Carbon Tax, an assessment

Petition idea: Debate the merits of a wider carbon tax (or equivalent) with revenue raised being directed back to the people or to long-term innovation investment.

Taxing carbon is one of the best ways to incentivize the reduction of greenhouse gas emissions.

By putting a price on carbon, emitters are confronted with the environmental cost of their actions and forced to manage their carbon output. While other policy interventions are also required, putting a price on carbon is central to reducing emissions cost-effectively.

As part of the EU, the UK is involved in a form of pricing carbon via the EU emissions trading system (EU ETS).

However 58% of emissions are out of scope of the EU ETS as they originate in transport, buildings, waste management and agriculture.

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If the UK leaves the EU there are scenarios where a Carbon Emissions Tax will be collected but only by UK stationary installations currently in the EU ETS.

Parliament needs to debate the introduction of a wider carbon emissions tax for all industries and sectors and in a way that is just for society.

Positives:

A carbon tax or similar is widely supported by economists (both those associated with right wing ideas as well as those associated with left wing ideas). It goes across political lines.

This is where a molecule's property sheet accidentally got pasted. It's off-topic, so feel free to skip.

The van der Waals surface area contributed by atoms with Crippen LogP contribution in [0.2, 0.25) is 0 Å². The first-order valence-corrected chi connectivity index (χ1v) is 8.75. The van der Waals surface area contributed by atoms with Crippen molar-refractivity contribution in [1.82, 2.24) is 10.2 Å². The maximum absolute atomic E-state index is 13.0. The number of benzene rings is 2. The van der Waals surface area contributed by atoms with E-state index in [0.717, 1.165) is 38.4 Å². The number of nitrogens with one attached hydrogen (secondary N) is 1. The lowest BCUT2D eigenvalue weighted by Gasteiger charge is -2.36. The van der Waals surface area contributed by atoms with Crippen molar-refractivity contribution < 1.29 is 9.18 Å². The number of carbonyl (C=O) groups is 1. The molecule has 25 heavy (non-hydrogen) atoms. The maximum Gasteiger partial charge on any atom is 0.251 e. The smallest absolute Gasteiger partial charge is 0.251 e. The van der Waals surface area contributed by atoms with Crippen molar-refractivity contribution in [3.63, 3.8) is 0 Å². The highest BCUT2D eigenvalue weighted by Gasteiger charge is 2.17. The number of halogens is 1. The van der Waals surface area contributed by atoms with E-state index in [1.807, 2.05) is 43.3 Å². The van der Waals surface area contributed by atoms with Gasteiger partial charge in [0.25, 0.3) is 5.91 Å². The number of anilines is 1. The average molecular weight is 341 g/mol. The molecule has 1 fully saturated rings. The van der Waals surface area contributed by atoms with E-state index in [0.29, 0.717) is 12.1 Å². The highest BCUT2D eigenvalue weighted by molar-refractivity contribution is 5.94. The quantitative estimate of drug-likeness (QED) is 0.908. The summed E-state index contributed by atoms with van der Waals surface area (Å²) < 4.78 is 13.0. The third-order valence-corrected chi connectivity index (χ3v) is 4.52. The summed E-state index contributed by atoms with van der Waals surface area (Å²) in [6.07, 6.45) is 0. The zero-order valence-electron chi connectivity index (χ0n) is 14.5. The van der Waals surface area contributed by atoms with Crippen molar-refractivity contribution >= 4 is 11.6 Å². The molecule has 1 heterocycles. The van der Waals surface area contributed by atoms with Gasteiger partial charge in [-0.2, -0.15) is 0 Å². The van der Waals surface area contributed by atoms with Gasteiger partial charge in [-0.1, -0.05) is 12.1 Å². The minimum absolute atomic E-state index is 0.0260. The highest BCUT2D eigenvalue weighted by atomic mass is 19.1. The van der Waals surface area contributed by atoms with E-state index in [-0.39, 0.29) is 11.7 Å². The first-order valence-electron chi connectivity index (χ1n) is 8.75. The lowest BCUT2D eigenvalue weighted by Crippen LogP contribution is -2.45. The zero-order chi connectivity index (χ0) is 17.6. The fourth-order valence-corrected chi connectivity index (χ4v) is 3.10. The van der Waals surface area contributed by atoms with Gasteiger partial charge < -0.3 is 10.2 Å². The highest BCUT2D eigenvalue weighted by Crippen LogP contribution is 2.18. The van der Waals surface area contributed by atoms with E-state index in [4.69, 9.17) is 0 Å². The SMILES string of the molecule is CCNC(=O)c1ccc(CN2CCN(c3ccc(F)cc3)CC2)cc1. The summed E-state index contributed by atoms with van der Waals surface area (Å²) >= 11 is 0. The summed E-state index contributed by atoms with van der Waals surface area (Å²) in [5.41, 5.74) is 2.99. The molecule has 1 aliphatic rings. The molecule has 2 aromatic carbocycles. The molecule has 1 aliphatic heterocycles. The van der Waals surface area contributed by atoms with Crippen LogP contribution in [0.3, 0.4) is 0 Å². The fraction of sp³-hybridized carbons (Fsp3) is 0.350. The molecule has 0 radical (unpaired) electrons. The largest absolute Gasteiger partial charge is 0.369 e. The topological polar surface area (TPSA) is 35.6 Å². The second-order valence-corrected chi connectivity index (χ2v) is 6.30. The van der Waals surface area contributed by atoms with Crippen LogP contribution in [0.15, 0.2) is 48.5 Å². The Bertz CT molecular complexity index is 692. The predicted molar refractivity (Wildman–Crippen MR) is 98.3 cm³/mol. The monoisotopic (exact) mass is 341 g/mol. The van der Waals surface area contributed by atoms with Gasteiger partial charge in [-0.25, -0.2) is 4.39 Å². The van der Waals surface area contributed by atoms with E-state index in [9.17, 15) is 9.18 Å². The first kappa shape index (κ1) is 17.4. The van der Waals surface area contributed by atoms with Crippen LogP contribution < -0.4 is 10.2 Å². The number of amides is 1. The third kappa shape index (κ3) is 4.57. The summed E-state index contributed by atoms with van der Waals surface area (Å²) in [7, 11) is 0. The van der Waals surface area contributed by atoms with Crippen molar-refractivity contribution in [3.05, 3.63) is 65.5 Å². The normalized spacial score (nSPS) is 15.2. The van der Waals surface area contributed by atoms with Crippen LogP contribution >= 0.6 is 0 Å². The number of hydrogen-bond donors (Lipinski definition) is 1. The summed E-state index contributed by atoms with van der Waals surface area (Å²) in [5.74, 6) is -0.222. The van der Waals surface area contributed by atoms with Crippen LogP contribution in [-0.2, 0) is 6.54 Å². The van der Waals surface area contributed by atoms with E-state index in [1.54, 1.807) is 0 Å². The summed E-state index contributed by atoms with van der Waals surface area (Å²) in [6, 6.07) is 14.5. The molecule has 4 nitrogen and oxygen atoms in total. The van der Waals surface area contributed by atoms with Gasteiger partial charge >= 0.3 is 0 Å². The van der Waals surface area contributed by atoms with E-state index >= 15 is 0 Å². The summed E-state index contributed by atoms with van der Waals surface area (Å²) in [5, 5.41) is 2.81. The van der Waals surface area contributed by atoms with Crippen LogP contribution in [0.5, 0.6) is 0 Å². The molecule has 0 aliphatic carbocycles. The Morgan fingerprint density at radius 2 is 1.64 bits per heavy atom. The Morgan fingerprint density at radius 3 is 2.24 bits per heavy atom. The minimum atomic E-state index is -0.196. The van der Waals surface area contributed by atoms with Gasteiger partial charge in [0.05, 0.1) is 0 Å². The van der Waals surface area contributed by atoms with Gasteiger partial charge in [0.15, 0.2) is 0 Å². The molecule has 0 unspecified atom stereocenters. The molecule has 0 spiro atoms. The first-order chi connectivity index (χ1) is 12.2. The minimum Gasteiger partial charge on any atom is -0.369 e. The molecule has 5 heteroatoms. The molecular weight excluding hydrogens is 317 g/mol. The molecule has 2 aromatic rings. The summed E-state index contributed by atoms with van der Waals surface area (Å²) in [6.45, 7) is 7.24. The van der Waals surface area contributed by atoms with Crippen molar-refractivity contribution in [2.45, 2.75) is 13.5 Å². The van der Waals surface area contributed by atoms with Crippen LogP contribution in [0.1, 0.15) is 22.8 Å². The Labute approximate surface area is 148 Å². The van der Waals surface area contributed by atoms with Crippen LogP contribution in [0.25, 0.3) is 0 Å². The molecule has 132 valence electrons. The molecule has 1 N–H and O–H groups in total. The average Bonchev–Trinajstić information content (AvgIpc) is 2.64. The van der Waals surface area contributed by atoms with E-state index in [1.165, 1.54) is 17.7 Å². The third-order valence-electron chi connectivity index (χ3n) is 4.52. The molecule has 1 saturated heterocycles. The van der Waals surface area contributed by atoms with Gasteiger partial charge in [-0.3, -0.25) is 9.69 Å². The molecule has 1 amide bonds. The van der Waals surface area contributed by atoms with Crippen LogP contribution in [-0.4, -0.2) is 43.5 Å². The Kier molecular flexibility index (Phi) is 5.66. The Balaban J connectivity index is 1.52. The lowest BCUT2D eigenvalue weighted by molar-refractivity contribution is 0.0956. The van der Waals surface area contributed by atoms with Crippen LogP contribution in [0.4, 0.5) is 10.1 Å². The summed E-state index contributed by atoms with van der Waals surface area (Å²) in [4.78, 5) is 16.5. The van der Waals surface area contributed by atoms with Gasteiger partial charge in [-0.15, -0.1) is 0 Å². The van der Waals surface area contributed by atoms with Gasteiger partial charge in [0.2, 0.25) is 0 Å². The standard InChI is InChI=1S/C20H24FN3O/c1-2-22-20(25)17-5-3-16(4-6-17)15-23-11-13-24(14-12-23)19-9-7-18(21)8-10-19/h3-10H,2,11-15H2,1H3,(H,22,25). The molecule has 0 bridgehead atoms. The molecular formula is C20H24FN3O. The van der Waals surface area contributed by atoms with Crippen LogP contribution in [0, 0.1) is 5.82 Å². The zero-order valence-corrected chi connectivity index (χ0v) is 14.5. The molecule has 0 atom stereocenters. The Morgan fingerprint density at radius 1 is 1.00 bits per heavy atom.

There is support from business and industry. Most notably many fossil fuel companies are supportive, but the support cross all business industries (for instance, Microsoft).

Much of the infrastructure is already in place to be able to collect such taxes.

Negatives:

A carbon tax is considered “regressive” as it impacts those on low-income more than higher income.

Areas of Debate and Mitigation

A “Carbon Dividend” could be committed to be given directly back to the UK people. This would mitigate the regressive impact. This could be means-tested to further help those on lower income. Adjustments to VAT could also be made. A graduated ramp up can also mitigate impacts.

Or, when, for instance, electricity prices go up by £100, the government could give a £100 dividend that lowers internet costs of a similar non-carbon intensive good/service.

The tax revenue could also be ear marked for innovation. As energy innovation is likely to be a vital part of transitioning to a lower carbon economy.